Follicle-stimulating hormone ( FSH )

Follicle-stimulating hormone ( FSH )
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What is follicle-stimulating hormone?

Follicle-stimulating hormone (FSH) is a glycoprotein gonadotropic hormone that is formed in the anterior pituitary. It is considered one of the main methods in the diagnosis of diseases of the reproductive system, not only of women, but also of men. In the female body, FSH promotes the development of ovarian and follicles in the first phase of the cycle, the growth of the endometrium, the formation of estrogen and the synthesis of estradiol granulosa cells. It is responsible for the girl’s puberty, her development and growth during this period.

In male body, follicle-stimulating hormone activates an increase in testosterone synthesis, the development of the seminiferous tubules and the maturation of sperm.

Men can be tested for FSH on any convenient day. And as for women, there are separate rules for passing it. You need to come to the laboratory strictly in the morning, on the 4-6 day from the beginning of the cycle. Because normal levels of follicle-stimulating hormone change throughout the female cycle. Moreover, it is secreted in an intermediate time frame of pulses, approximately every 3 hours and depends on the indicators of other sex hormones in the blood.

You need to donate blood strictly on an empty stomach. 3 days before the diagnosis, you must give up smoking, sports training, and alcohol. Stop taking hormonal drugs.

When is the FSH test prescribed?

The analysis for FSH in the blood allows you to establish the level of imbalance in hormonal regulation. It is primary (direct damage to the most secretory glands) and secondary (violation in the hypothalamic-pituitary system).

The main indications for the appointment are the diagnosis of infertility and spermatogenesis pathologies. Also it is used to indicate the cause of early puberty or its developmental delay in children and adolescents, also during menstrual disorders (anovulation, oligomenorrhea and amenorrhea), chromosomal congenital abnormalities and to check the effectiveness of hormone therapy.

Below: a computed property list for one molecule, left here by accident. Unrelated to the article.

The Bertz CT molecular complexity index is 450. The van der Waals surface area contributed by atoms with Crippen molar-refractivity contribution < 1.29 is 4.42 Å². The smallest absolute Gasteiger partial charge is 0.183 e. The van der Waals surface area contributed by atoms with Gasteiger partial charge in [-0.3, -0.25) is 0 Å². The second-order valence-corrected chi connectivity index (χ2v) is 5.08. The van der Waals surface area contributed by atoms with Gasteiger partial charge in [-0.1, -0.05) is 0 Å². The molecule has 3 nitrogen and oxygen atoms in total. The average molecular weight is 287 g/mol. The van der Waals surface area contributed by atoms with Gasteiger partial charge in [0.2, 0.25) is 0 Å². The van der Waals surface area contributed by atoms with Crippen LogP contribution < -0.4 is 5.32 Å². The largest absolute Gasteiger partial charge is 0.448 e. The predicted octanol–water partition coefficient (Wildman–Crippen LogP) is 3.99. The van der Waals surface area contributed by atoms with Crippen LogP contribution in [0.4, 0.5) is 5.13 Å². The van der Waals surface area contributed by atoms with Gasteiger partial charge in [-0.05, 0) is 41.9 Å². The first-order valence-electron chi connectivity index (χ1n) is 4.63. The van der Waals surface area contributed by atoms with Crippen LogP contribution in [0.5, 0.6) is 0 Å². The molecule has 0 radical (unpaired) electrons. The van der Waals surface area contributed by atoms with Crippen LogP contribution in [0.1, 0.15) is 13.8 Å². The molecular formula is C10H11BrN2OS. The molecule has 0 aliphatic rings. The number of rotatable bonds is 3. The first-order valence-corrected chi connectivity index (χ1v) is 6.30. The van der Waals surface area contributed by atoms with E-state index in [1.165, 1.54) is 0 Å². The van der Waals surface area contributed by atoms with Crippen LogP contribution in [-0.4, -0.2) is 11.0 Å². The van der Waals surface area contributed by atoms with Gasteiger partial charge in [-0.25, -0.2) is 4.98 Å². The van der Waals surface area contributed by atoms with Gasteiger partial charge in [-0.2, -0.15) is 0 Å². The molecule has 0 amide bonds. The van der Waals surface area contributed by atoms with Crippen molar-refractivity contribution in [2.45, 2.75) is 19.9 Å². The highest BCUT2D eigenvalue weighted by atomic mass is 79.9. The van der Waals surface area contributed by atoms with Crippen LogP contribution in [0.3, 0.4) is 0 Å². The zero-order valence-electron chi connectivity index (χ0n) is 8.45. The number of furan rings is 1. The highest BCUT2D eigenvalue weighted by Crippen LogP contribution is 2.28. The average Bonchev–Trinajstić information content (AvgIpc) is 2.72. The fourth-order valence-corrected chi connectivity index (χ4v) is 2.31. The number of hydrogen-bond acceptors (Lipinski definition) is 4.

FSH level norms for men and women

The interpretation of the research indicators is carried out exclusively for a specialist and this is not considered a full-fledged diagnosis, therefore it is impossible to carry out self-treatment, it must be done only on the advice of a doctor.

FSH is considered a fickle hormone and its levels change regularly depending on age, health, and other factors.

Normally, in children, the level of follicle-stimulating hormone is increased from birth, but then it sharply decreases: about 6 months old in boys and about 1–2 years old in girls. Its repeated growth is observed already right before the puberty, as a result of which the concentration of sex hormones also increases.

For guys aged 0-18 years, the border of the norm is 0.03-3.9 mOd / ml, and over 18 years old – 0.95-11.95 mOd / ml. After the onset of puberty in men, the FSH concentration is relatively constant.

As for the female body, up to 3 years of age the level of FSH in the blood is 0.11-13 mO / ml, from 3 to 9 years old – 0.11-1.6 mO / ml.

It must be remembered that before the onset of puberty, the amount of the hormone in a woman’s body is low, and then there is a sharp increase in its level. FSH stimulates the formation of secondary sexual characteristics in girls, and also triggers the development of eggs and affects menstruation. Ovulation (the release of an egg from the follicle) contributes to a sharp increase in the concentration of FSH together with LH (luteinizing hormone).